A shadow covered the ground before him and did not pass on. He looked up and saw a child’s eyes locked onto his own. She was held in the arms of a man with his back to Joey, facing the tracks like any other. The girl stared at him over the man’s shoulder. Blonde ribbons of hair streamed out from below her little blue winter hat. Her expression was slightly inquisitive.
Shadows slid across every surface as the lighting shifted. He glanced off to the left and saw the glowing headlight which heralded the arrival of the train in the distance. Above the white spot of light, the skyline, dotted with yellow and orange windows, punched out black, jagged shapes from the darkening sky. Above, the crooked horned moon watched over all like a serpent’s eye.
He turned his attention forward again to see the girl’s hand was outstretched toward him. In her tiny fist was a round, smooth stone. She gazed deep into his eyes with a curious look upon her little round face. Her cheeks were flushed with pink. She prompted him with a gesture which encouraged him to accept the stone. He tentatively placed his hand below hers before she plopped the heavy object into his palm.
She smiled a little and followed his eyes as the man turned and walked off with her toward the entrance of the station. Something strange and ethereal crept into his awareness. As he turned to watch them disappear into the night, a dreamlike sensation tugged at the corners of his perceptions. Behind him the train thundered past and jolted him back to reality.
In his seat upon the train, he pulled his hands out from his hoodie pockets and observed the stone between his fingers. He turned it over and studied the strange, blue symbol engraved into the black, polished surface. It was oddly familiar, though he knew not how. It looked like a painted calligraphy character, but its meaning evaded him.
The stone itself was like a huge coin, about three inches in diameter and nearly a half an inch thick. He ran his fingers over the smooth, shiny surface and admired the flecks of grey scattered throughout and deep within it.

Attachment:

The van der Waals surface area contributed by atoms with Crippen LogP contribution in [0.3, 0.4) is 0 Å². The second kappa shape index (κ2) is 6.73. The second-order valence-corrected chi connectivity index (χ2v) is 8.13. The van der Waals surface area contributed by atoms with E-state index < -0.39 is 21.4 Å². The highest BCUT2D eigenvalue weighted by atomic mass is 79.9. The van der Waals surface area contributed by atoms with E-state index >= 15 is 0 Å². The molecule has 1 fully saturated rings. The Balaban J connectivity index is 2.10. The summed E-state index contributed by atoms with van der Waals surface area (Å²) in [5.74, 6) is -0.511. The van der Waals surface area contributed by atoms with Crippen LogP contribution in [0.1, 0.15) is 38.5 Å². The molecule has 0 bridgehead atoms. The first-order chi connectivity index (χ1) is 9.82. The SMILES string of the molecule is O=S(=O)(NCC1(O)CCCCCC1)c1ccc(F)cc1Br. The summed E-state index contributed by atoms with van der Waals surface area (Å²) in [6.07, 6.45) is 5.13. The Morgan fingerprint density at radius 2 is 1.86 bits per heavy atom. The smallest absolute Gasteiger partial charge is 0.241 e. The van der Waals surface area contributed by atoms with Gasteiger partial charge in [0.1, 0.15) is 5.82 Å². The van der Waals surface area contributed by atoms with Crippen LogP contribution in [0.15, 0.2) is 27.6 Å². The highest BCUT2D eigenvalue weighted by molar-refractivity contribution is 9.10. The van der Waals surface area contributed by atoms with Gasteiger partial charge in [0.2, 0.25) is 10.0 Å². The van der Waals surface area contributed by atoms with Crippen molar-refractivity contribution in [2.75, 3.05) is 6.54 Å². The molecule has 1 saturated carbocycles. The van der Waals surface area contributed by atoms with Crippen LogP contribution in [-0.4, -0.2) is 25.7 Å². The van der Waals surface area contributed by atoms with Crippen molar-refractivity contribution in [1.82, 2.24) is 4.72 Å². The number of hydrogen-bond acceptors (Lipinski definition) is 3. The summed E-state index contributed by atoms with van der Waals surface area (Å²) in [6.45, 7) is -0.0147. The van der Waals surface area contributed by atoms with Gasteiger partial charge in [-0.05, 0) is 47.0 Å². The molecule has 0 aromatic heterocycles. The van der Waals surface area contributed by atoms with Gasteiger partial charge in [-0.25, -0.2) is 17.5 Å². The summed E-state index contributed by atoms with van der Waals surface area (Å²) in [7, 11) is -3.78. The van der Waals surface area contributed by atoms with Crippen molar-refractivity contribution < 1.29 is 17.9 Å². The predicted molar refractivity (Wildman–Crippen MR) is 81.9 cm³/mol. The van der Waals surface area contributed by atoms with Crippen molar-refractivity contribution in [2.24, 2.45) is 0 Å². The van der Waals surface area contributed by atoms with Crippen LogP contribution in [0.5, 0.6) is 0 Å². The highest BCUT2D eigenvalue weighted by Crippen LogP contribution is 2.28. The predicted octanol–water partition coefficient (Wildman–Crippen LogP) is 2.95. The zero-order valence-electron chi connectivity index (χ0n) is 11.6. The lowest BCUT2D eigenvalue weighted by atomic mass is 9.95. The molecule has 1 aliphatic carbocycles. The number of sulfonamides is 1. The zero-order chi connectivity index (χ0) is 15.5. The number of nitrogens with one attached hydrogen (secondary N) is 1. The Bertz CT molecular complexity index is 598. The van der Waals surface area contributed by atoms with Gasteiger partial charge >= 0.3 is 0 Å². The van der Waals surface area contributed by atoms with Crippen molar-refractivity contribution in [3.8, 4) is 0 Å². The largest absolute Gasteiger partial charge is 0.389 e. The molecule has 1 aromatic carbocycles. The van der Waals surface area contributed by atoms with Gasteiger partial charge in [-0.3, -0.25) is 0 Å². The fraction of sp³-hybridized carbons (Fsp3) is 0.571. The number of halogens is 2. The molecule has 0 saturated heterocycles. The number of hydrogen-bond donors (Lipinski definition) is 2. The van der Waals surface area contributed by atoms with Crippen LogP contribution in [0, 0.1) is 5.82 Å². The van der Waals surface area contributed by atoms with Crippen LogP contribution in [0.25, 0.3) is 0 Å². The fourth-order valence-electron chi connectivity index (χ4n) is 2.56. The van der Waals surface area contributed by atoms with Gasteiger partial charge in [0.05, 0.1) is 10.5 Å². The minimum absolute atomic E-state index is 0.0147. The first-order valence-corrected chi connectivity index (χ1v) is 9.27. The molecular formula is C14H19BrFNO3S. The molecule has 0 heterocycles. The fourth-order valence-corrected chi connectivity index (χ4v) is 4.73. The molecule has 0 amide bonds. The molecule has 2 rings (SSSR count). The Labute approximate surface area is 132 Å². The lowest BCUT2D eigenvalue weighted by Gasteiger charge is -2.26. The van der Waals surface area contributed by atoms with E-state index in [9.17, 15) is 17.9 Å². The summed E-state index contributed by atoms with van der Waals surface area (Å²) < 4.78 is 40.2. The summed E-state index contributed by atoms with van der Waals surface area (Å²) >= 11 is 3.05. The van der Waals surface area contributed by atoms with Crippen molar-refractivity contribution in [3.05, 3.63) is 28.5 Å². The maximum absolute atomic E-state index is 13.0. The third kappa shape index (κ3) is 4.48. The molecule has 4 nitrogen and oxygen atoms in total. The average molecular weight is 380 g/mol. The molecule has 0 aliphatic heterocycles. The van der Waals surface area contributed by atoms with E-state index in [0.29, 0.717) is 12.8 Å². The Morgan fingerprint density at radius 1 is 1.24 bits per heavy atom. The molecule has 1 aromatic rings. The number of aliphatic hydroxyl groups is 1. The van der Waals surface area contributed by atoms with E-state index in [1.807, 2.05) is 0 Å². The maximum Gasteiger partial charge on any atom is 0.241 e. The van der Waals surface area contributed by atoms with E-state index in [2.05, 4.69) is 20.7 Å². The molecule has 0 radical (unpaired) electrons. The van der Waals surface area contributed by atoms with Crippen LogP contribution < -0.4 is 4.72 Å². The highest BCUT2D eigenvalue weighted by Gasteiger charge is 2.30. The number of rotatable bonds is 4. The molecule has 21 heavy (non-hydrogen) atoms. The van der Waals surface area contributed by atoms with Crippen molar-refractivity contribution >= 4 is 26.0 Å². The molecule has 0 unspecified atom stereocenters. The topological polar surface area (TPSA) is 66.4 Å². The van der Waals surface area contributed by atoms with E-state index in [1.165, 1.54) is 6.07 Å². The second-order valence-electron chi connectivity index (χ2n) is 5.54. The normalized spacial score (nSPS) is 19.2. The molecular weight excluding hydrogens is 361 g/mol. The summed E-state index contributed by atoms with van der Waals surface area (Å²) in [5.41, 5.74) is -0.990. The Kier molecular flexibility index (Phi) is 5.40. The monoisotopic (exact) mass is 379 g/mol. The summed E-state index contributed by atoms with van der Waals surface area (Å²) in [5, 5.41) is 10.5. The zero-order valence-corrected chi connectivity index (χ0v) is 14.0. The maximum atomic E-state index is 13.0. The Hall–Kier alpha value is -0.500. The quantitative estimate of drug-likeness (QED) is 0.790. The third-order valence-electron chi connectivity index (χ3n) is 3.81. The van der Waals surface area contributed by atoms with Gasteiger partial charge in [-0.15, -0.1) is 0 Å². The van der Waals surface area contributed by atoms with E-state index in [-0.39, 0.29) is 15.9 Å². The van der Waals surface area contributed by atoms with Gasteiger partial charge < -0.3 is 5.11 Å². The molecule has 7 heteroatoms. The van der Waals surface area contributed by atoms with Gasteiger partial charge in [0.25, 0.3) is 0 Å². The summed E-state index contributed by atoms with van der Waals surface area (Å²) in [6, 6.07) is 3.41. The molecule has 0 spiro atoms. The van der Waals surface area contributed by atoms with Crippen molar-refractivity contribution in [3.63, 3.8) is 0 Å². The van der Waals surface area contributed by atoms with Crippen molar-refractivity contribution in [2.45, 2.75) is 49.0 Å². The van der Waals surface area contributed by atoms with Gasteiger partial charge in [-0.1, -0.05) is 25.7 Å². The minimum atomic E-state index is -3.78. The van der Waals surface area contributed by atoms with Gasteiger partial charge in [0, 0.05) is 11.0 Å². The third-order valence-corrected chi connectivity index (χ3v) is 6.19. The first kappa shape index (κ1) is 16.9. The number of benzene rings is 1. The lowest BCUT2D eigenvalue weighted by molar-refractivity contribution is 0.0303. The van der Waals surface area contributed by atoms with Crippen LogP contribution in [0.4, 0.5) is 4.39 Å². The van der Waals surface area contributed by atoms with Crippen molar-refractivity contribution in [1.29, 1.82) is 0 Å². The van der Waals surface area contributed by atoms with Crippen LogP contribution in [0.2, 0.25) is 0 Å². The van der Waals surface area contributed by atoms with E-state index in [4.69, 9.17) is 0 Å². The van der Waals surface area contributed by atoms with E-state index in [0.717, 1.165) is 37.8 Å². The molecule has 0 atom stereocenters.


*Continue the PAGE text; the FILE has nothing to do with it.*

What is this? Why was it given to me?
He looked up and saw a man in his thirties, seated across from him and dressed in a black pea coat watching him closely. When Joey met his eyes, the man glanced away. Sensing something peculiar, Joey put his hands in his pockets once more and kept an eye on the man from his peripheral for the rest of the ride.
The train rumbled through the night and passed over expanses of urban structures all too familiar to him. The City’s many attractions blurred past at blinding speed before giving way to open expanses of slow moving sky scrapers at a great distance. He drank in the sight as he always did before plunging into a deafening tunnel with streaks of orange darting past at a pounding rhythm.
The man in the black jacket kept his eyes away for the rest of the ride. Far from downtown where the buildings were dwarfed and huddled together as if for warmth against the winter chill, Joey’s stop had finally arrived. He stood up slowly and glanced at the man who checked his silver watch casually. Joey grabbed his black bag and flung it over his shoulder before stepping past him and balanced near the door with his hands in his pockets, hood down over his eyes, swaying gently as the train decelerated into the station.